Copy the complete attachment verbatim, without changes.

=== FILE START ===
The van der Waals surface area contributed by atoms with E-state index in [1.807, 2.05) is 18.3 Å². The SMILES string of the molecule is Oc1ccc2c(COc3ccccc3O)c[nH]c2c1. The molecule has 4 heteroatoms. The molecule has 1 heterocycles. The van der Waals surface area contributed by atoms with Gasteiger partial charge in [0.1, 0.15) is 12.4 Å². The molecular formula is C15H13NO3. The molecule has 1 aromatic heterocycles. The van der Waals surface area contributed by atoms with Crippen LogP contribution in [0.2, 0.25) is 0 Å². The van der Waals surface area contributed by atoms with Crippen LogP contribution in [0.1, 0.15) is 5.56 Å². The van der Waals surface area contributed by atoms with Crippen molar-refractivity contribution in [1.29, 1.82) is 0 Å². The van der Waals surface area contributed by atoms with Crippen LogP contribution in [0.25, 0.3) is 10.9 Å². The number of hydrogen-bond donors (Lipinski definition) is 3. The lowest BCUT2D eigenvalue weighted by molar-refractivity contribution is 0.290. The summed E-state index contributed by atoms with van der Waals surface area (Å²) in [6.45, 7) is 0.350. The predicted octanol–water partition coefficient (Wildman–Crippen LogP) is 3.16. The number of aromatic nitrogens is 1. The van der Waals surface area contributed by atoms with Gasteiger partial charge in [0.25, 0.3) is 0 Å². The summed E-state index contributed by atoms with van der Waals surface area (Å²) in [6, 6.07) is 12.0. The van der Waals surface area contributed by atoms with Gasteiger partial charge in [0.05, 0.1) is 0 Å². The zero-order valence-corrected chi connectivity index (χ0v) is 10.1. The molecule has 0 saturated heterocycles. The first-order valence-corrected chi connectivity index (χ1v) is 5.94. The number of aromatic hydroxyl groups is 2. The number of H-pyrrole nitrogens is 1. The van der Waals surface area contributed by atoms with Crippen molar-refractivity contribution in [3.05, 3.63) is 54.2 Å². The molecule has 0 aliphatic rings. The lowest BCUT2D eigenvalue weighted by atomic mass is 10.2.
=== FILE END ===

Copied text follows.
The van der Waals surface area contributed by atoms with E-state index in [1.807, 2.05) is 18.3 Å². The SMILES string of the molecule is Oc1ccc2c(COc3ccccc3O)c[nH]c2c1. The molecule has 4 heteroatoms. The molecule has 1 heterocycles. The van der Waals surface area contributed by atoms with Gasteiger partial charge in [0.1, 0.15) is 12.4 Å². The molecular formula is C15H13NO3. The molecule has 1 aromatic heterocycles. The van der Waals surface area contributed by atoms with Crippen LogP contribution in [0.2, 0.25) is 0 Å². The van der Waals surface area contributed by atoms with Crippen LogP contribution in [0.1, 0.15) is 5.56 Å². The van der Waals surface area contributed by atoms with Crippen molar-refractivity contribution in [1.29, 1.82) is 0 Å². The van der Waals surface area contributed by atoms with Crippen LogP contribution in [0.25, 0.3) is 10.9 Å². The number of hydrogen-bond donors (Lipinski definition) is 3. The lowest BCUT2D eigenvalue weighted by molar-refractivity contribution is 0.290. The summed E-state index contributed by atoms with van der Waals surface area (Å²) in [6.45, 7) is 0.350. The predicted octanol–water partition coefficient (Wildman–Crippen LogP) is 3.16. The number of aromatic nitrogens is 1. The van der Waals surface area contributed by atoms with Gasteiger partial charge in [0.25, 0.3) is 0 Å². The summed E-state index contributed by atoms with van der Waals surface area (Å²) in [6, 6.07) is 12.0. The van der Waals surface area contributed by atoms with Gasteiger partial charge in [0.05, 0.1) is 0 Å². The zero-order valence-corrected chi connectivity index (χ0v) is 10.1. The molecule has 0 saturated heterocycles. The first-order valence-corrected chi connectivity index (χ1v) is 5.94. The number of aromatic hydroxyl groups is 2. The number of H-pyrrole nitrogens is 1. The van der Waals surface area contributed by atoms with Crippen molar-refractivity contribution in [3.05, 3.63) is 54.2 Å². The molecule has 0 aliphatic rings. The lowest BCUT2D eigenvalue weighted by atomic mass is 10.2.